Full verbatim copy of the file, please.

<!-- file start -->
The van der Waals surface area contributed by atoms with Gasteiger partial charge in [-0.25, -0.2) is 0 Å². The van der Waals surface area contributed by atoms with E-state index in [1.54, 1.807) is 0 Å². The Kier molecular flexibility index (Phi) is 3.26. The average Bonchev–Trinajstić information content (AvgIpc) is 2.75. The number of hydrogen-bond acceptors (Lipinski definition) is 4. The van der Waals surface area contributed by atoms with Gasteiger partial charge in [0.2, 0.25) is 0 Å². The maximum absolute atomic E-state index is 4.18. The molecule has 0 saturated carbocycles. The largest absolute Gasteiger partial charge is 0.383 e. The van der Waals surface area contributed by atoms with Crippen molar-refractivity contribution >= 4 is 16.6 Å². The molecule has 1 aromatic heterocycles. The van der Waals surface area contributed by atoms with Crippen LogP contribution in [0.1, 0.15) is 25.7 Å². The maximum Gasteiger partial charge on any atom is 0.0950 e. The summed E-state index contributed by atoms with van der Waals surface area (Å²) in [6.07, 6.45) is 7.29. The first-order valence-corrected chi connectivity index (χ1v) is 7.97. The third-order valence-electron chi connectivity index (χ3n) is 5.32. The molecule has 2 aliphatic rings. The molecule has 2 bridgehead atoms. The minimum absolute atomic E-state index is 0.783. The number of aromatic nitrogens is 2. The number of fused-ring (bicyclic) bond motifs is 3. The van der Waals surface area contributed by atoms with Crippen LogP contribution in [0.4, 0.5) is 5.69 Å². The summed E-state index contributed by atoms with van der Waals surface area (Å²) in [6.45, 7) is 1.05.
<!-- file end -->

The van der Waals surface area contributed by atoms with Gasteiger partial charge in [-0.25, -0.2) is 0 Å². The van der Waals surface area contributed by atoms with E-state index in [1.54, 1.807) is 0 Å². The Kier molecular flexibility index (Phi) is 3.26. The average Bonchev–Trinajstić information content (AvgIpc) is 2.75. The number of hydrogen-bond acceptors (Lipinski definition) is 4. The van der Waals surface area contributed by atoms with Gasteiger partial charge in [0.2, 0.25) is 0 Å². The maximum absolute atomic E-state index is 4.18. The molecule has 0 saturated carbocycles. The largest absolute Gasteiger partial charge is 0.383 e. The van der Waals surface area contributed by atoms with Crippen molar-refractivity contribution >= 4 is 16.6 Å². The molecule has 1 aromatic heterocycles. The van der Waals surface area contributed by atoms with Crippen LogP contribution in [0.1, 0.15) is 25.7 Å². The maximum Gasteiger partial charge on any atom is 0.0950 e. The summed E-state index contributed by atoms with van der Waals surface area (Å²) in [6.07, 6.45) is 7.29. The first-order valence-corrected chi connectivity index (χ1v) is 7.97. The third-order valence-electron chi connectivity index (χ3n) is 5.32. The molecule has 2 aliphatic rings. The molecule has 2 bridgehead atoms. The minimum absolute atomic E-state index is 0.783. The number of aromatic nitrogens is 2. The number of fused-ring (bicyclic) bond motifs is 3. The van der Waals surface area contributed by atoms with Crippen LogP contribution in [0.4, 0.5) is 5.69 Å². The summed E-state index contributed by atoms with van der Waals surface area (Å²) in [6.45, 7) is 1.05.